Russell went to St. Louis, which at that time was a French town. They taught French in the public schools. From St. Louis, he went to Vandalia, Il., and later took up residence in Alton where he became president of what was called Shurtleff College, and for years he remained as the head of Shurtleff.
He then moved to Bluffdale, where he built the seven-room home with six fireplaces and served as Bluffdale’s first post office. This was the home in which he later was to entertain the English writer, Charles Dickens.
For eight years, Russell was principal of the Spring Hill Academy in the Parish of East Feliciana, Louisiana.
During the last 25 years of his life, he wrote continually for the press. He was the first editor “The Backwoodsman,” a paper established and printed at Grafton during 1838 and 1839.
In 1841-42, he edited “The Advertiser” at Louisville, Kentucky.
At the time of his death, he was writing several elaborate works. Among them being, “The Blackhawk War,” “Evidences of Christianity,” and “A History of Illinois.”
This landmark is still used as a dwelling by a descendant of the Russell family.
It is now more widely known as Hobson’s Bluffdale Vacation Farm, operated by Mr. and Mrs. William Hobson.
Tourists from all over the world come to spend weekends and holidays there. To mention a few, people have come from Michigan, New York, California, Tennessee, Kentucky, Ohio, Kansas, and even as far away as Venezuela and Manila.
Written by Warren F. Howdeshell
75 years ago
December 12, 1946
“East Hardin News- By ‘Ma’” was supplied by a Mrs. Haworth of East Hardin throughout the middle of the twentieth century. She served as the news correspondent for the vicinity and was a well known figure by folks in the county back in the day.
Pa came from behind his Globe Democrat long enough to give me orders about the weather forecast.
“This thing of waxin’ poetical in regard to the weather situation has to cease,” he shouted. “You and your cumulus clouds, I haven’t seen nary one since summer before last.
“Now if you want to be a weather prognosticator get down to brass tacks. First thing you know, all our tourists will head the other way and even Santa Claus will be afraid to drive Comet and Vixen to E. Hardin.”
So here’s the weather in a nutshell folks: It’s rainin’.
Mrs. Irene Crabtree and son, Walter, spent Sunday in St. Louis.
Saturday’s mail brought us a fine fruitcake from our good friends, Tom and Clara Kelley, of Medora. Pa wanted to sample it pronto, and Bill yearned for a nibble, but Ma didn’t have the heart to remove the wrapper. It was too pretty.
Mrs. Delbert Roach took the three lads, Harold, Bill and Jimmy, for a spin in the auto Sunday P.M.
Miss Hester Korty was a guest of Miss Valeria Peterson over the Sabbath, Sunday P.M.
Valeria, Hester and Mrs. John Powell were among the callers at the Haworth mansion. Mrs. Powell reports the serious illness of her sister, Mrs. Clara Borman.
Clara has been under the care of Dr. Peisker for some time. She is staying with her daughter, Mrs. Paul Gilland, of Fieldon.
Valeria and Hester will be Christmas shopping in Peoria the latter part of this week. The girls promised Ma that by hook or crook they would obtain a firsthand interview with Santa Claus and report in full. Watch for it in next week’s paper.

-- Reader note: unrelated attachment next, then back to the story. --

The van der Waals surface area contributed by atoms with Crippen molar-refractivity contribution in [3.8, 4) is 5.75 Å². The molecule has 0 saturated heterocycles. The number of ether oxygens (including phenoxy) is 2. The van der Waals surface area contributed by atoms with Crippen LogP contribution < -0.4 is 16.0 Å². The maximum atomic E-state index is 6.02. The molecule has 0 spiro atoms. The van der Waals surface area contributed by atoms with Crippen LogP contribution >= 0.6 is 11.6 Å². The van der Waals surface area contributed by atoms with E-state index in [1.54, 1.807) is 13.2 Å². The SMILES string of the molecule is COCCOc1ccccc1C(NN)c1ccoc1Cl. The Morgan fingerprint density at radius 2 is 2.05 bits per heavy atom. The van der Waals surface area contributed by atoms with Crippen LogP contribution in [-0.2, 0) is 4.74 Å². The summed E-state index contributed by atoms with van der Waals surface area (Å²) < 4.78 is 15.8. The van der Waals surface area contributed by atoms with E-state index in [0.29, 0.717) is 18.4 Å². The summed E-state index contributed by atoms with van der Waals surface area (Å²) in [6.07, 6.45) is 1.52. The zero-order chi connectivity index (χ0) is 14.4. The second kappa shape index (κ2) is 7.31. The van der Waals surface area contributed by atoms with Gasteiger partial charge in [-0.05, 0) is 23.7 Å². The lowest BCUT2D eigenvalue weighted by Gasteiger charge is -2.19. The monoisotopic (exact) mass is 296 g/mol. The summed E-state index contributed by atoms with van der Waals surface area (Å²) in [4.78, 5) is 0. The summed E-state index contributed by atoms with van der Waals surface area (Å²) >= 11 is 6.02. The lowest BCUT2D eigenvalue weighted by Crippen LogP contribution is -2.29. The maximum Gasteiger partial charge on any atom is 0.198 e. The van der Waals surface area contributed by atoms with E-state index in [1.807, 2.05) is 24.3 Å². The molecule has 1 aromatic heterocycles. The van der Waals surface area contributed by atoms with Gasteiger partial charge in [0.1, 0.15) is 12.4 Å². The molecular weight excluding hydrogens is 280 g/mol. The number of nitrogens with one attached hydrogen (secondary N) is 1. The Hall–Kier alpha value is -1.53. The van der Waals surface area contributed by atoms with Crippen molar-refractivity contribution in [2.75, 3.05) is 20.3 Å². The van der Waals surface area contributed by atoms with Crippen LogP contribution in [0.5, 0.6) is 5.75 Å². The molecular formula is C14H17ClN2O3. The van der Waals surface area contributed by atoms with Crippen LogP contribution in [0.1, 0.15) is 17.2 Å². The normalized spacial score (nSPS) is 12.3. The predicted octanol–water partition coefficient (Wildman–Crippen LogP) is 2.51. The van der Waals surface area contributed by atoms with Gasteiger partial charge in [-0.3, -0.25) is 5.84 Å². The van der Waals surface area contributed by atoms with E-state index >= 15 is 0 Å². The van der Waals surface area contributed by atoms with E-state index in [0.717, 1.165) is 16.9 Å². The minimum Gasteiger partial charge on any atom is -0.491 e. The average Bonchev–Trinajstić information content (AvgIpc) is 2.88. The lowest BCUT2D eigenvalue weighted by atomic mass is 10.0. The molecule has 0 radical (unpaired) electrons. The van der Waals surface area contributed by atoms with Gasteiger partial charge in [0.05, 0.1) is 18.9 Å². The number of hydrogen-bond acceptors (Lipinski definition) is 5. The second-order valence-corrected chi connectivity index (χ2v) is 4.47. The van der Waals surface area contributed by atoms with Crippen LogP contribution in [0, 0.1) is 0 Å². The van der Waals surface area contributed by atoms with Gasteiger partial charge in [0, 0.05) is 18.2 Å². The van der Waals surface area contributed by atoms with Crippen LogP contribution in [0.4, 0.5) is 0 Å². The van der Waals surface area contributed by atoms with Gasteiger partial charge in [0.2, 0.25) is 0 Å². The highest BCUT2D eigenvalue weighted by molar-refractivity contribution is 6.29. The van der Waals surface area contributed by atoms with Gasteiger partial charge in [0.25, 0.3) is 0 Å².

Jerome Corbett, pat yosef on the bean. Ma was the eldest of three old hens unanimous in votin’ you one of the finest chaps in Hardin. May you always remain tops in the hearts of your customers.
Readers you really should see the wonderful combination book and magazine rack and lovely fruit bowls Pa is making. The fruit bowls rest on four fancy legs. Cute as can be. A fine Christmas gift.
Mrs. Doss Evans was an East Hardin early Monday morning caller. Mrs. Evans ordered one of the fruit bowls. She appreciates Pa’s originality in designing and his fine workmanship.
Joe Champlin spent a busy day with Pa Monday. In fact, the two were so busy they didn’t heed the dinner bell.
So, the old tray was brought into service and Ma toted their dinner out to the workshop.
John L. Lewis met up with a Portia when he thumbed his schnozzle at Uncle Sammy.
Pa writes a pleadin’ letter to Santa Claus:
Santa Claus, bewhiskered dear, please sort the gifts you’re leavin’ here, for since we’ve settled in the Sticks, Ma’s up to her old foolish tricks.
Last Xmas in my sock I found, in yards of ribbon neatly bound, a big square package wrapped so neat, I thought, “Now here’s my Xmas treat.”
I opened it, and if you please, I cannot down Limburger cheese.
P.S. I have no desire to be mean or grouchy Santa, but it sure riles me to clamp my nose on Xmas day, so please sort the present.
Do not put the dog’s biscuits with my sugar cookies, nor the cat’s ribbon with my Xmas ties, and if there’s a suspicious lookin’ package with a rank odor, toss it in the ash can.
Your’s for a swell Christmas,
Another P.S. Bring Ma a prune and be sure it’s a wormy one.
Heartiest congratulations to the newlyweds and to the dear old darlins’ whom the Lord has blessed so wonderfully, giving them the courage to walk hand in hand together through fifty years of wedded life.
Our very best wishes to all of you from Pa, Ma, Bill and East Hardin folks.